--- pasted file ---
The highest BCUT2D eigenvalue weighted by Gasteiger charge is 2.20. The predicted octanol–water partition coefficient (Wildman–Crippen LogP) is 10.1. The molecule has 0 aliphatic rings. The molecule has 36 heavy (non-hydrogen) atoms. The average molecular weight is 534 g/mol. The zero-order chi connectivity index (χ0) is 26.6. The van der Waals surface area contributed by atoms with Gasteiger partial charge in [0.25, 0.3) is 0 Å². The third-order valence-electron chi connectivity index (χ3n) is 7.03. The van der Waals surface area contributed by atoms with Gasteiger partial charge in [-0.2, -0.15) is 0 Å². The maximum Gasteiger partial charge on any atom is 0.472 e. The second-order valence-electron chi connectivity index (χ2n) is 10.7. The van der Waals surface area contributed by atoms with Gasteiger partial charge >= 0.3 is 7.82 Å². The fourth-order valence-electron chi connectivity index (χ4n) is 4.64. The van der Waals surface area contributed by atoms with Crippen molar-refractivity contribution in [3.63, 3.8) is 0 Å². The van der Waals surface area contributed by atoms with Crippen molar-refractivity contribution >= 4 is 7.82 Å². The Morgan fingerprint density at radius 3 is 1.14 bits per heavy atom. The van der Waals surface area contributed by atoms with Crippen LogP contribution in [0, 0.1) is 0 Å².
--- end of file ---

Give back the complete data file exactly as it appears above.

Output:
The highest BCUT2D eigenvalue weighted by Gasteiger charge is 2.20. The predicted octanol–water partition coefficient (Wildman–Crippen LogP) is 10.1. The molecule has 0 aliphatic rings. The molecule has 36 heavy (non-hydrogen) atoms. The average molecular weight is 534 g/mol. The zero-order chi connectivity index (χ0) is 26.6. The van der Waals surface area contributed by atoms with Gasteiger partial charge in [0.25, 0.3) is 0 Å². The third-order valence-electron chi connectivity index (χ3n) is 7.03. The van der Waals surface area contributed by atoms with Gasteiger partial charge in [-0.2, -0.15) is 0 Å². The maximum Gasteiger partial charge on any atom is 0.472 e. The second-order valence-electron chi connectivity index (χ2n) is 10.7. The van der Waals surface area contributed by atoms with Gasteiger partial charge >= 0.3 is 7.82 Å². The fourth-order valence-electron chi connectivity index (χ4n) is 4.64. The van der Waals surface area contributed by atoms with Crippen molar-refractivity contribution in [3.63, 3.8) is 0 Å². The van der Waals surface area contributed by atoms with Crippen molar-refractivity contribution >= 4 is 7.82 Å². The Morgan fingerprint density at radius 3 is 1.14 bits per heavy atom. The van der Waals surface area contributed by atoms with Crippen LogP contribution in [0, 0.1) is 0 Å².